“When Bobus heard his brother was better, he gave a sob, such as I shall never forget, and rushed away into the pine-wood on the hillside, all alone. The next time I saw him he was walking in the garden with Primrose, and with such a quieted, subdued, gentle look upon his face, it put me in mind of the fields when a great storm has swept over them, and they are lying still in the sunshine afterwards.
“Since that day, when John said we might send off that thankworthy telegram, there has been daily progress. I have had one of my headaches. That monarch John found it out, and turned me out. I could bear to go, for I knew my boy was safe with him. He made me over to Primrose, who nursed me as tenderly as my Babie could have done, and indeed, I begin to think she will soon be as near and dear to me as my Sydney or Elvira. She has a power over Bobus that no one else ever had, and she is very lovely in expression as well as features, but how will so ardent a Christian as she is receive one still so far off as my poor Robert, though indeed I think he has at least come so far as the cry, ‘Help Thou mine unbelief.’
“So now they have let me come back to my Jock, and I see visibly his improvement. He holds out his hand, and he smiles, and he speaks now and then, the dreadful oppression is gone, and all the dangerous symptoms are abating, and I cannot tell how happy and thankful we are. ‘Send my love, and tell Sydney she has a blessed Monk,’ he says, as he wakes, and sees me writing.
“That dear Monk says he will not go home till
he can carry home his patient. When that will
be I cannot tell, for he cannot sit up in bed yet.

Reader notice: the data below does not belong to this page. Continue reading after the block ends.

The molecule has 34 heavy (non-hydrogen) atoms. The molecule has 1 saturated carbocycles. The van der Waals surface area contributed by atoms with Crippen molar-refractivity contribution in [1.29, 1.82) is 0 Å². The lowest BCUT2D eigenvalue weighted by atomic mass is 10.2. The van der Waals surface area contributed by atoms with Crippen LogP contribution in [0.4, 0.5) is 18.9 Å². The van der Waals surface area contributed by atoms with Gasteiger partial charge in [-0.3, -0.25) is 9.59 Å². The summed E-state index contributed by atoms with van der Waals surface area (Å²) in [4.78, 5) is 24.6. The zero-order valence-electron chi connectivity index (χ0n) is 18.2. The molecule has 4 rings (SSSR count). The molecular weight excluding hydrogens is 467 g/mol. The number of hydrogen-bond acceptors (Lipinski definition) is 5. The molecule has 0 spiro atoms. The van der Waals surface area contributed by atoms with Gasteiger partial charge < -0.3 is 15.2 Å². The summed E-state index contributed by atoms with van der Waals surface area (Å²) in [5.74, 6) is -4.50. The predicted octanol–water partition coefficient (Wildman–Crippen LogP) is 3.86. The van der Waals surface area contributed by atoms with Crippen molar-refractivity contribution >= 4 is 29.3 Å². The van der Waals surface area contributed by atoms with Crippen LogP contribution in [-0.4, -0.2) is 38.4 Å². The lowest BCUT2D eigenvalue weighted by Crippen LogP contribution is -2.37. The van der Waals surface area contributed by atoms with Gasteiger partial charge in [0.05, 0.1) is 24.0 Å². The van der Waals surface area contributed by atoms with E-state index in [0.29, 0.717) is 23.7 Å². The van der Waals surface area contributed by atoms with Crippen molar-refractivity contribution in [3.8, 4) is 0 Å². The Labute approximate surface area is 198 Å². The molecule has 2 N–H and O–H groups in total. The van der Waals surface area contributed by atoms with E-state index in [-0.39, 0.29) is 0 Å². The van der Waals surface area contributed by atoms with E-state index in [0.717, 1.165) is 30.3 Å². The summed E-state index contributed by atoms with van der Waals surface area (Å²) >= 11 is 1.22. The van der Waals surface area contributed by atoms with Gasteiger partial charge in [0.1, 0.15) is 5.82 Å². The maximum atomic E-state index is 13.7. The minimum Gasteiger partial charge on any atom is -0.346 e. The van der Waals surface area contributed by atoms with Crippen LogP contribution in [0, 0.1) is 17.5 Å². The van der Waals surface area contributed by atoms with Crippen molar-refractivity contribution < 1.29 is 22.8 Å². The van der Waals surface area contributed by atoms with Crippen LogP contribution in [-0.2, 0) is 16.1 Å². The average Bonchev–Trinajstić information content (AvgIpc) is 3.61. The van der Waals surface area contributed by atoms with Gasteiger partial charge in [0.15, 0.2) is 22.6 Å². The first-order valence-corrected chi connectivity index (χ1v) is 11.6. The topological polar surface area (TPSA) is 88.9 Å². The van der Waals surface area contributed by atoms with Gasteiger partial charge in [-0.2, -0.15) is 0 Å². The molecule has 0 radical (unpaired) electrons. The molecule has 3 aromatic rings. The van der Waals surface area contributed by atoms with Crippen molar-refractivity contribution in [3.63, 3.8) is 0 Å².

Dear Sydney, how I thank her! John says it was
not his treatment, but, under Divine Providence, youthful
nature that had had her rest, and begun to rally her
strength. But under that blessing, it was John’s
steady, faithful strength and care that enabled the
restoration to take place.
“My dear child’s loving
CHAPTER XLII. DISENCHANTED.
Whatever page we turn,
However much we learn,
Let there be something left to dream of still.
It was on a very cold day of the cold spring of 1879 that three ladies descended at the Liverpool station, escorted by a military-looking gentleman. He left them standing while he made inquiries, but his servant had anticipated him. “The steamer has been signalled, my Lord. It will be in about four o’clock.”
“There will be time to go to the hotel and secure rooms,” said one lady.
“Oh, Reeves can do that. Pray let us come down to the docks and see them come in.”
No answer till all four were seated in a fly, rattling through the street, but on the repetition of “Are we going to the docks?” his Lordship, with a resolute twirl of his long, light moustache, replied, “No, Sydney. If you think I am going to have you making a scene on deck, falling on your husband’s breast, and all that sort of thing, you are much mistaken! I shall lodge you all quietly in the hotel, and you may wait there, while I go down with Reeves, and receive them like a rational being.”